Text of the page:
A new variant of the CryptoMix Clop ransomware family claims to target entire networks instead of individual users’ machines.
Security researcher MalwareHunterTeam discovered the variant near the end of February 2019. In their analysis of the threat, they noticed that the ransomware came equipped with more email addresses than previous versions of CryptoMix Clop. They also noted that those responsible for the crypto-malware applied slight variations to their creation’s extension.
Signed & low detected (as usual), yesterday evening build of CryptoMix Clop ransomware sample: https://t.co/20KMkc3S9X
Again some changes in the note, and now it has 3 email addresses…
Also, new mutex and "messages" too.
cc @VK_Intel pic.twitter.com/1wv5zJTRNB
— MalwareHunterTeam (@malwrhunterteam) February 26, 2019
In its analysis of the new variant, Bleeping Computer observed that executables code-signed with a digital certificate were responsible for distributing the ransomware. This tactic gives the threat a sense of legitimacy, including in the eyes of some digital security software solutions.
Once executed, the variant begins by terminating various Windows services and processes. Doing so enables CryptoMix Clop to disable anti-virus software running on the computer. It also helps it close all files, thereby placing them in a state where they are easy to encrypt.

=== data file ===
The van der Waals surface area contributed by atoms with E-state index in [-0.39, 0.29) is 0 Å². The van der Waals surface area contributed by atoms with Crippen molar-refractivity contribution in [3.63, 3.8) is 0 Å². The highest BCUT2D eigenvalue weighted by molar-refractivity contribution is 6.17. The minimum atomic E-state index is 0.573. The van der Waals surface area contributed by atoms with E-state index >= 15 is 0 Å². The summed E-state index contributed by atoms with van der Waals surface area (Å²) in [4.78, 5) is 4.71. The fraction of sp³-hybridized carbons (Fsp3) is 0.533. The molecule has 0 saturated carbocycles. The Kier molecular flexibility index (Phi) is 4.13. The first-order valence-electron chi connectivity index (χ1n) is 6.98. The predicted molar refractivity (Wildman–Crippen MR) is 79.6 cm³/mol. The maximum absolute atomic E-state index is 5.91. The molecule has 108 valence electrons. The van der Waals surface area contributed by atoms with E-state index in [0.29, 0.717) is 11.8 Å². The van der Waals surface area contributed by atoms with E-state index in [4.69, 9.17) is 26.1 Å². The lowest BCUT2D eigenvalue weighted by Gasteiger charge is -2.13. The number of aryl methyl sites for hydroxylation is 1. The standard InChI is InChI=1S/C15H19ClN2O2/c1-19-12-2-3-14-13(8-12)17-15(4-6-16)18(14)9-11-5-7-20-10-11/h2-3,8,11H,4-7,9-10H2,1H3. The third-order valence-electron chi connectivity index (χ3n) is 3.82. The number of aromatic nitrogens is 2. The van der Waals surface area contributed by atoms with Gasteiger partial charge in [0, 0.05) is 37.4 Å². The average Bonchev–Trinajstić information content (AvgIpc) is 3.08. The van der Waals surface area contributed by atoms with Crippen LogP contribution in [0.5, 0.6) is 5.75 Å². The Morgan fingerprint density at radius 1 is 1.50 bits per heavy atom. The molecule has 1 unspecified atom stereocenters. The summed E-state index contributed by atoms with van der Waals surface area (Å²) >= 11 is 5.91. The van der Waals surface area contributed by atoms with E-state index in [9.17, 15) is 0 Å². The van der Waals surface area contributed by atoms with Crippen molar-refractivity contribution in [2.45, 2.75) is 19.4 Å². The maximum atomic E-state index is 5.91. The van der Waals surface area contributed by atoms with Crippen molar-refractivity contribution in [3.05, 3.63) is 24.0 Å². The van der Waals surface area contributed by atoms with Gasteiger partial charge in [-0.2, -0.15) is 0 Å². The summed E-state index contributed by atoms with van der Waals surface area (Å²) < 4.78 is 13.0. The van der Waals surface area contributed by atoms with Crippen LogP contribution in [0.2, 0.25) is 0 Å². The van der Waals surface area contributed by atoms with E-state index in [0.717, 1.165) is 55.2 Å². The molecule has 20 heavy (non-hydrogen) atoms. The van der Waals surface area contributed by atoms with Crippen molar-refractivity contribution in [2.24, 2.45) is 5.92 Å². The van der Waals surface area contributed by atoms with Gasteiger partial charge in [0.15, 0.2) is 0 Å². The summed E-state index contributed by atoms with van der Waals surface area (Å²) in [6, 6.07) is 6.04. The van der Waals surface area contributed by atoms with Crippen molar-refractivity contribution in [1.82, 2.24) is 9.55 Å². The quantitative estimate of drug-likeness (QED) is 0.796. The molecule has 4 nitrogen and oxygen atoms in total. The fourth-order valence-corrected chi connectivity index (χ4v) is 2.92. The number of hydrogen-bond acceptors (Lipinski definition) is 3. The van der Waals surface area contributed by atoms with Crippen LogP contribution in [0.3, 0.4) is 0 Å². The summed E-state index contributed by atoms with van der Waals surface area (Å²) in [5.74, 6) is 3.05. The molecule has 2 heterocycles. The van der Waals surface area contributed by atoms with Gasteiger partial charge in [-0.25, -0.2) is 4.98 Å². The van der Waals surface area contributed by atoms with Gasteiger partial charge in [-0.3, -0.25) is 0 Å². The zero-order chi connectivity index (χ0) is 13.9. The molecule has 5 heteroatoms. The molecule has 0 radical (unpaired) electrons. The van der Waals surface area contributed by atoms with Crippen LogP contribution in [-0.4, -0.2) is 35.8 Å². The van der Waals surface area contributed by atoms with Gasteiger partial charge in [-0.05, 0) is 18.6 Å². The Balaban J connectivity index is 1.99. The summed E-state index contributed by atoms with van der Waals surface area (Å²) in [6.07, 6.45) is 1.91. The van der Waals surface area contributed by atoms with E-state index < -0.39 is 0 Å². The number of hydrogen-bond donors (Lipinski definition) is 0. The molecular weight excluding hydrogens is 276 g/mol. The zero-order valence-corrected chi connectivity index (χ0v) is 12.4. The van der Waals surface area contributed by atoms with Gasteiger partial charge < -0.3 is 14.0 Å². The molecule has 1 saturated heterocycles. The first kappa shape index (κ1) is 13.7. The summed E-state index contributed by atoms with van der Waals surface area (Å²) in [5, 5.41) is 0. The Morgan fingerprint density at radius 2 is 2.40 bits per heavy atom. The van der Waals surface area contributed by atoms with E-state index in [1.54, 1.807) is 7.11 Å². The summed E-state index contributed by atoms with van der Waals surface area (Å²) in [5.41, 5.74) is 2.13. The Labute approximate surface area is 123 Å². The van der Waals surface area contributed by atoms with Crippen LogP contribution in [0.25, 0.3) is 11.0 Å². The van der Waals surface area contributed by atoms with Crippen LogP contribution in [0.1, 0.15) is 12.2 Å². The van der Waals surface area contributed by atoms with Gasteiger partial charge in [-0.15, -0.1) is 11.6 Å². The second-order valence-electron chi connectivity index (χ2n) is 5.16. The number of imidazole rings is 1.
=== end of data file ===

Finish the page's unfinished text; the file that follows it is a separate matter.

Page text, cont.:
Lawrence Abrams, creator and owner of Bleeping Computer, discovered another interesting facet of the CryptoMix Clop variant at this stage in the infection process. As he explains in a blog post:
Another item noticed by BleepingComputer in this variant is that it will create a batch file named clearnetworkdns_11-22-33.bat that will be executed soon after the ransomware is launched. This batch file will disable Windows’s automatic startup repair, remove shadow volume copies, and then resize them in order to clear orphaned shadow volume copies.
The ransomware then encrypts the victim’s files and appends the .Clop or .CIop extension to each affected file. Finally, it creates a ransom note notifying the victim that “All files on each host in the networks have been encrypted with a strong algorithm.” It’s unclear whether the variant can actually affect an entire network at this time as it lacks the ability to self-propagate. Even so, Abrams noted that the ransomware could still propagate manually across a network by abusing Remote Desktop Services.
Victims of the new CryptoMix Clop variant currently have no means to decrypt their files for free. As a result, organizations should focus on preventing a ransomware infection in the first place. They should also think about protecting their networks by systematically testing their defenses.